Kodaline At 3Arena – Review

Kodaline 3Arena Review

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Kodaline 3Arena Review

If there’s one thing the Irish public are particularly good at, its supporting their own. The gig-going population in this country have always been supportive of home-grown Irish musicians and, looking over the past year in Irish music, this shows little sign of slowing down. Rising stars Walking On Cars and Gavin James have been selling out shows all over country for the last few years despite having had no full album releases to their name, Dublin acoustic rockers The Coronas sold out the 3Arena at the beginning of the year despite their limited international profile, and tickets for U2’s four hometown shows last month were gone within minutes. Having become one of Irish music’s biggest success stories of the decade, all tickets for Kodaline’s brace of 3Arena shows were quickly snapped up on the day of sale. The Swords foursome have seen their popularity skyrocket over the past three years both domestically and internationally and this double sell out, following their summer sellout at Kilmainham, further illustrates their pulling power. This year’s Coming Up For Air album was slightly disjointed, but still crammed with terrific songs, and these hometown shows serve as something of a victory lap to close another fantastic year.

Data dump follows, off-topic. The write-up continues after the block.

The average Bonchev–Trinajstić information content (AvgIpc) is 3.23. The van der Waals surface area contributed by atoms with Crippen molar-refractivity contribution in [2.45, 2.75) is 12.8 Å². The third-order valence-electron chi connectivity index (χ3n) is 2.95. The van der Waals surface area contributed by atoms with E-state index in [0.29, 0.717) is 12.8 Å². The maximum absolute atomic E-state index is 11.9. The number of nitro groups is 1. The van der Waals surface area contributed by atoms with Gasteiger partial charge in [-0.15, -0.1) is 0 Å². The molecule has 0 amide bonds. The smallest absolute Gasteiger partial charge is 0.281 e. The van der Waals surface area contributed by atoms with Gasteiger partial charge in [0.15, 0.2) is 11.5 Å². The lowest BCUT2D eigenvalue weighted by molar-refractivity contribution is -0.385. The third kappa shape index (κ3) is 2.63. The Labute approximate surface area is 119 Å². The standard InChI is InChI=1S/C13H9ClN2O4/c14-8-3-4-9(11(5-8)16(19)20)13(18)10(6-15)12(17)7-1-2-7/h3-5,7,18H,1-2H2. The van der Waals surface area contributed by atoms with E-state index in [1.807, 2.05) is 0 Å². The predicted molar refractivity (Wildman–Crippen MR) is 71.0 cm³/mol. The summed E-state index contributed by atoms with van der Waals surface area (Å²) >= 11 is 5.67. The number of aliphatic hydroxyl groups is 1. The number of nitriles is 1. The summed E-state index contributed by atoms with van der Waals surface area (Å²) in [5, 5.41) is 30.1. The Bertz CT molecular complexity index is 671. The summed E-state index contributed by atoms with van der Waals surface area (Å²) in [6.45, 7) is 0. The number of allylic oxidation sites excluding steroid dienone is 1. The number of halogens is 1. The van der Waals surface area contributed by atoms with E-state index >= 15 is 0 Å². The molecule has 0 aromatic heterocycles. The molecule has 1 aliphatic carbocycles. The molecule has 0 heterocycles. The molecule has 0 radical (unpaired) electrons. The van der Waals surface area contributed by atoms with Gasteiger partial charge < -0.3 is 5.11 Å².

Following a strong support line-up consisting of the soon to be huge Little Hours and English singer-songwriter Gabrielle Aplin, the lights dim to manic screams from the packed crowd. Opening the show with the now slightly overused trick of covering the band with a black curtain which drops to reveal the foursome, they launch into the electro-rock chug of recent single ‘Ready’, one of their more uptempo moments before following up with the chilled folk-infused nostalgia of ‘Way Back When’. 2014 single ‘One Day’ was a radio smash upon its release which means it gets the full singalong treatment here, with frontman Steve Garrigan belting out those hard to reach chorus notes with gusto. While Kodaline specialise in radio-friendly acoustic rock, they really shine when they push the boat out and experiment with their sound. The performance of album track ‘Lost’ is one of the real standouts tonight, with a throbbing synth line, some psychedelic guitar work and a wonderful Muse-like chorus. Likewise, ‘Autopilot’ takes their radio-friendly singalong template and adds interesting new elements, with an Arabian-tinged percussion loop combined with huge choir-like vocals.